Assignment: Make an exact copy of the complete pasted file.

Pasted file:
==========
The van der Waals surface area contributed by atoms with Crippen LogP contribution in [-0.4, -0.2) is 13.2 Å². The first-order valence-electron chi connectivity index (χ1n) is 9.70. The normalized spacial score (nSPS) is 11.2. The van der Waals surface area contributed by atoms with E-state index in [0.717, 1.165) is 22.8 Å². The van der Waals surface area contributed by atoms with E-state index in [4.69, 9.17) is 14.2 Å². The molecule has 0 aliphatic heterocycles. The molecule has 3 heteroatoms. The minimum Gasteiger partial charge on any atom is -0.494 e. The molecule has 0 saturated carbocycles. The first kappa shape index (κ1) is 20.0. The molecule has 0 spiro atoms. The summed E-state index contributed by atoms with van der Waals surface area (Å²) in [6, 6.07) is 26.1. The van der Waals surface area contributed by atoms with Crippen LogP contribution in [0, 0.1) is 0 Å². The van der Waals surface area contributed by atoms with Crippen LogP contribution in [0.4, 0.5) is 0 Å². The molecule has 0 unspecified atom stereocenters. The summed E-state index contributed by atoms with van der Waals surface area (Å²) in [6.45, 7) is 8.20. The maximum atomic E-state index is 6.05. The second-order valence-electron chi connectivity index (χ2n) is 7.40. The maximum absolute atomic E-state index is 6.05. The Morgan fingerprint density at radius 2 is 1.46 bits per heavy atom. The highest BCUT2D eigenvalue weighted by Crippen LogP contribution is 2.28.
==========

The van der Waals surface area contributed by atoms with Crippen LogP contribution in [-0.4, -0.2) is 13.2 Å². The first-order valence-electron chi connectivity index (χ1n) is 9.70. The normalized spacial score (nSPS) is 11.2. The van der Waals surface area contributed by atoms with E-state index in [0.717, 1.165) is 22.8 Å². The van der Waals surface area contributed by atoms with E-state index in [4.69, 9.17) is 14.2 Å². The molecule has 0 aliphatic heterocycles. The molecule has 3 heteroatoms. The minimum Gasteiger partial charge on any atom is -0.494 e. The molecule has 0 saturated carbocycles. The first kappa shape index (κ1) is 20.0. The molecule has 0 spiro atoms. The summed E-state index contributed by atoms with van der Waals surface area (Å²) in [6, 6.07) is 26.1. The van der Waals surface area contributed by atoms with Crippen LogP contribution in [0, 0.1) is 0 Å². The van der Waals surface area contributed by atoms with Crippen LogP contribution in [0.4, 0.5) is 0 Å². The molecule has 0 unspecified atom stereocenters. The summed E-state index contributed by atoms with van der Waals surface area (Å²) in [6.45, 7) is 8.20. The maximum atomic E-state index is 6.05. The second-order valence-electron chi connectivity index (χ2n) is 7.40. The maximum absolute atomic E-state index is 6.05. The Morgan fingerprint density at radius 2 is 1.46 bits per heavy atom. The highest BCUT2D eigenvalue weighted by Crippen LogP contribution is 2.28.